Humans must continue exploring space, if only for the romance of it, and time travel should be possible, but engineers will have to figure out a way to warp space-time to be sure, famed physicist Stephen Hawking says.
Hawking spoke out on those subjects and others in a Sunday interview with Parade Magazine to discuss his new book "The Grand Design" with Caltech physicist Leonard Mlodinow.
In the interview, Hawking said he supports the continuation of human space exploration.
Robots may be good at gathering data, he argued, but they shouldn't entirely replace people in space. Seeing astronauts floating around in all that vast blackness is inspiring, and people need inspiration, he added.
"Science is not only a disciple of reason, but, also, one of romance and passion," Hawking told Parade.
On paper, time travel should also be in cards because of Albert Einstein's general theory of relativity, which allows for the potential to warp space-time so much that a traveler could leave Earth in a rocket and return home before he or she ever departed, Hawking said. Of course, that means you have to be able to warp space-time, which is pretty tricky.
"I showed it would require matter with negative energy density, which may not be available," Hawking said.
Hawking also touched on the need for some cosmic perspective, too.
He compared humanity's view of the universe to that of a goldfish looking out of its bowl, saying that we can't be sure our view is the "correct" one. We might be in a giant goldfish bowl, for there is no single, absolute picture of reality, he added.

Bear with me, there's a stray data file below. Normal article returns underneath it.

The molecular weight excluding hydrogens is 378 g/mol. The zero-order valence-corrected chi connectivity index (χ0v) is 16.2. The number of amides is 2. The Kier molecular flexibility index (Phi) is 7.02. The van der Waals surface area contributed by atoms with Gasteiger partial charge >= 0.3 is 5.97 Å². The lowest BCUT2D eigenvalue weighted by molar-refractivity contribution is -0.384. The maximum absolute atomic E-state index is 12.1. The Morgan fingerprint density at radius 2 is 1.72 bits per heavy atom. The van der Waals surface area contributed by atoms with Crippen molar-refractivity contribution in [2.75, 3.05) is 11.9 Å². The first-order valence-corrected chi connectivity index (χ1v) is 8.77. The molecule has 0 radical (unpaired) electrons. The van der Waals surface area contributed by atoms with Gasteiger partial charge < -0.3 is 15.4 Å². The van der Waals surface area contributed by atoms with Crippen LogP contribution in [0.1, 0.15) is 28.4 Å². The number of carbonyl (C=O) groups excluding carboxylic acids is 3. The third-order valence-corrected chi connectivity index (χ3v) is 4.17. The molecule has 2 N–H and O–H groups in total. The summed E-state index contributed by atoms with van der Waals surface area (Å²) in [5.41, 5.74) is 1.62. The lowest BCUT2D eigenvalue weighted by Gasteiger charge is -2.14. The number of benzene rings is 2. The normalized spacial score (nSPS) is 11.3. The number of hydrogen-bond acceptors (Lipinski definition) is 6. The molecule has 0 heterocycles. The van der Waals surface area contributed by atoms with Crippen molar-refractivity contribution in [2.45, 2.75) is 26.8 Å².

The Parade interview also touched on other topics such as Hawking's family life, his hopes for science to transform a troubled African continent and his commitment to helping regular people understand basic facts about the cosmos.
"Most people don't have time to master the very mathematical details of theoretical physics," he says. "But I believe everyone can, and should, have a broad picture of how the universe operates and our place in it. This is what I have tried to convey in my books."
But Hawking did not address some of his other views, which have generated a lot of media buzz recently.
In an April episode of his TV series "Into the Universe with Stephen Hawking," the physicist warned humanity not to be so rapturously eager to find extraterrestrial life.
Advanced spacefaring civilizations could be on the prowl for resources, he said on the show. They may be interested only in conquering and strip-mining the Earth, not getting to know us.
And in his new book, Hawking argues that God is not necessary to explain the universe; the law of gravity is enough by itself.
"Because there is a law such as gravity, the universe can and will create itself from nothing," he wrote. "Spontaneous creation is the reason there is something rather than nothing, why the universe exists, why we exist. It is not necessary to invoke God to light the blue touch paper and set the universe going."
Hawking is now almost completely paralyzed by the neurodegenerative disease amyotrophic lateral sclerosis (ALS, also known as Lou Gehrig's disease). He answered the interviewer's questions by twitching one muscle in his right cheek, sending an infrared beam to a computer that translates the twitches into words.
Despite his disability, Hawking said he has lived a full life. He has children and grandchildren, and has traveled the world. He has experienced weightlessness, taking a flight in 2007 aboard a plane whose rollercoaster motion generated zero-gravity conditions for short spells.
In the Parade interview, Hawking said he has no plans to slow down.
"I have traveled the world, from the Antarctic to zero gravity," he said. "Perhaps one day I will go into space."